Abstract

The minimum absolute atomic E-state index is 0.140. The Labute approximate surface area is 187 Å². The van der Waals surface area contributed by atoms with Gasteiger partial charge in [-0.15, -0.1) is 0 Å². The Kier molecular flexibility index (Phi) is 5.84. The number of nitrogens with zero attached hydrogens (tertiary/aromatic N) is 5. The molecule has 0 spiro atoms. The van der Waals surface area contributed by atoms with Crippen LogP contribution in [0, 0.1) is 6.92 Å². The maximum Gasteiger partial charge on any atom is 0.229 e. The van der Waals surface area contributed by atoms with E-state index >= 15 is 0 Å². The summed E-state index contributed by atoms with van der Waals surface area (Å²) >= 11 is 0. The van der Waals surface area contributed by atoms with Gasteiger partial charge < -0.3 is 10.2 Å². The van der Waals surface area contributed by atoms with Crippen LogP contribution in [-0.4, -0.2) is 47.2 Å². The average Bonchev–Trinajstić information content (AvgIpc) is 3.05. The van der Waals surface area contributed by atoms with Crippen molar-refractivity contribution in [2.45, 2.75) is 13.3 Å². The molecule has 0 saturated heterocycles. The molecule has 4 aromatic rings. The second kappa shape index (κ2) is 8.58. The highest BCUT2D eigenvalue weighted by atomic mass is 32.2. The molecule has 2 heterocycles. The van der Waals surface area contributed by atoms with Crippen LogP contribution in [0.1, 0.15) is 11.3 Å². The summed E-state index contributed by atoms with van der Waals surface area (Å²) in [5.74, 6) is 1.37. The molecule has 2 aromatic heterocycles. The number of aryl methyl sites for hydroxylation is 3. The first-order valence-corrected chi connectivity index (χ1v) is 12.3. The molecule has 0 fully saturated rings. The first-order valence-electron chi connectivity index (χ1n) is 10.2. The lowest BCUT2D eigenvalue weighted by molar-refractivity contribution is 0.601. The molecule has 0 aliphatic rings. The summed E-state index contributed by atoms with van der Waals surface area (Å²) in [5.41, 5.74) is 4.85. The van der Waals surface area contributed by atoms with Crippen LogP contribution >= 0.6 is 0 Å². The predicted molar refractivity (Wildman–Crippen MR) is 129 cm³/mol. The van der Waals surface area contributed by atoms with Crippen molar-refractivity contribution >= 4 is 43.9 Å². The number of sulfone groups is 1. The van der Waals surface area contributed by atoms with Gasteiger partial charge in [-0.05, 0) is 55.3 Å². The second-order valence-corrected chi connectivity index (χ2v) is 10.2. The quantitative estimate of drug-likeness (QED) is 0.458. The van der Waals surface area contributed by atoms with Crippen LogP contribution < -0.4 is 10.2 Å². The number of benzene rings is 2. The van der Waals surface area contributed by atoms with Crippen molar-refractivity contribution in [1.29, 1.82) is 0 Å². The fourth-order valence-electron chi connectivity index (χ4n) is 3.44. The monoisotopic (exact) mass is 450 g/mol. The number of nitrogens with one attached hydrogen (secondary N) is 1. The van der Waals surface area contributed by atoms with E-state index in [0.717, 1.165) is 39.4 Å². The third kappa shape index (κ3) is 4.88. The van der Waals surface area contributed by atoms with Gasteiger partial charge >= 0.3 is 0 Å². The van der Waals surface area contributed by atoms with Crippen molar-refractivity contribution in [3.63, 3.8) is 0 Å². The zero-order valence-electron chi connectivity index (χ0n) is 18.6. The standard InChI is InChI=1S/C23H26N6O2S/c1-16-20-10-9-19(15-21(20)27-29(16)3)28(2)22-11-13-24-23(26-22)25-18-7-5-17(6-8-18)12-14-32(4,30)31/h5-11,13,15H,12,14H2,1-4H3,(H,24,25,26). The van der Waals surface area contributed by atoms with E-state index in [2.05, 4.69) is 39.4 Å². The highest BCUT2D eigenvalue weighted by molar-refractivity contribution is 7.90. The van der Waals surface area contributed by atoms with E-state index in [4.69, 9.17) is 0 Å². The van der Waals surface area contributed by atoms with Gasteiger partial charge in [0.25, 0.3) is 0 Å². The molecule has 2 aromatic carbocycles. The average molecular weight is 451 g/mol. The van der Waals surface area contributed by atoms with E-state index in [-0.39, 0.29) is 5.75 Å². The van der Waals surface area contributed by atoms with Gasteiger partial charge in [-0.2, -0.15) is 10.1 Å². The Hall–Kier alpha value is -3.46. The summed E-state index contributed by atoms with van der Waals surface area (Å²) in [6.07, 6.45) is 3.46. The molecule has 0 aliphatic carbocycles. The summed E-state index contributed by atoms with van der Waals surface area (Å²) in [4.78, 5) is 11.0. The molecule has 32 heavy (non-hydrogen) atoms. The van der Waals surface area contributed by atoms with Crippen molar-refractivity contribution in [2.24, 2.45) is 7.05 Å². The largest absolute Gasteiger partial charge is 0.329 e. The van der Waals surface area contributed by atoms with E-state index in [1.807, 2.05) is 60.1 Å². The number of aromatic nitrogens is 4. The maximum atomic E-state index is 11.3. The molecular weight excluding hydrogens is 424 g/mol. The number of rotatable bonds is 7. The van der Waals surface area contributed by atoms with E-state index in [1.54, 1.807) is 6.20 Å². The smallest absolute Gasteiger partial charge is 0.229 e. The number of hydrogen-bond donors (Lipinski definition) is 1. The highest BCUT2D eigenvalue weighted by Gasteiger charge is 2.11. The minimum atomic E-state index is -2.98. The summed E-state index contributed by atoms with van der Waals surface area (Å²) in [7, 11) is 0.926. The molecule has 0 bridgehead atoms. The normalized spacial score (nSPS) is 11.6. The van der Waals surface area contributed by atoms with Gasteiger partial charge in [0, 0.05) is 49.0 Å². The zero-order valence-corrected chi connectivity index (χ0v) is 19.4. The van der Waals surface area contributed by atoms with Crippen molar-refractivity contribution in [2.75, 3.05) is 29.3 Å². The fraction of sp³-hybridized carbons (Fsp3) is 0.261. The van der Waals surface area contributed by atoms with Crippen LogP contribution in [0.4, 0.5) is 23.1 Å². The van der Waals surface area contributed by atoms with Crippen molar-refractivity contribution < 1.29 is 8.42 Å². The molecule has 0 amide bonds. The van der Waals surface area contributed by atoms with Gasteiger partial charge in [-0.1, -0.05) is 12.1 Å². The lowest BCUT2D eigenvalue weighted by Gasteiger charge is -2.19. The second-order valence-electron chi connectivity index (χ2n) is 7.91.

Memory functioning and emotional changes were evaluated in 26 early phase multiple sclerosis (MS) patients, as compared with 24 healthy controls. There were no significant differences between the groups with respect to age, education, verbal intelligence, or general visual information processing abilities. The MS group performed significantly below controls on the recognition of nonsense visual stimuli. On most verbal memory test indicators, the MS group did not perform deficiently, but there emerged a between-group difference at trend level on a measure reflecting sensitivity to proactive inhibition. The MS patients reported emotional changes and increased levels of psychological symptoms in several areas. Memory task performance was not significantly correlated with subjective complaints of memory impairment, depressive symptoms, or degree of physical disability. However, subjective complaints of memory impairment were related to depression.